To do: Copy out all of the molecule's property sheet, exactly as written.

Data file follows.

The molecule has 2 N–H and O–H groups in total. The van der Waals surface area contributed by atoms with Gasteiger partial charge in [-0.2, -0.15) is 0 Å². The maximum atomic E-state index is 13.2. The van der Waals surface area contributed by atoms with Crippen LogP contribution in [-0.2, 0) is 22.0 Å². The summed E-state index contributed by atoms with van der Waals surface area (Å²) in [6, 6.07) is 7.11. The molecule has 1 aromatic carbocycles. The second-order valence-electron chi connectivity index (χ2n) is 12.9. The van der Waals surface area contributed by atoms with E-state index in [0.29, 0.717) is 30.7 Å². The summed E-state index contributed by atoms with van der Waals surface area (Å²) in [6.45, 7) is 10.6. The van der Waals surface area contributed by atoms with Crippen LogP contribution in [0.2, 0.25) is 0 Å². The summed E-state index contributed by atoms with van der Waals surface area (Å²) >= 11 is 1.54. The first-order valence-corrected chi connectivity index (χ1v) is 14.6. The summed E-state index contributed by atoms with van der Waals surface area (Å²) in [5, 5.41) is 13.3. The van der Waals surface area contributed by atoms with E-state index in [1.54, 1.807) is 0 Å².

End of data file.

The molecule has 2 N–H and O–H groups in total. The van der Waals surface area contributed by atoms with Gasteiger partial charge in [-0.2, -0.15) is 0 Å². The maximum atomic E-state index is 13.2. The van der Waals surface area contributed by atoms with Crippen LogP contribution in [-0.2, 0) is 22.0 Å². The summed E-state index contributed by atoms with van der Waals surface area (Å²) in [6, 6.07) is 7.11. The molecule has 1 aromatic carbocycles. The second-order valence-electron chi connectivity index (χ2n) is 12.9. The van der Waals surface area contributed by atoms with E-state index in [0.29, 0.717) is 30.7 Å². The summed E-state index contributed by atoms with van der Waals surface area (Å²) in [6.45, 7) is 10.6. The van der Waals surface area contributed by atoms with Crippen LogP contribution in [0.2, 0.25) is 0 Å². The summed E-state index contributed by atoms with van der Waals surface area (Å²) >= 11 is 1.54. The first-order valence-corrected chi connectivity index (χ1v) is 14.6. The summed E-state index contributed by atoms with van der Waals surface area (Å²) in [5, 5.41) is 13.3. The van der Waals surface area contributed by atoms with E-state index in [1.54, 1.807) is 0 Å².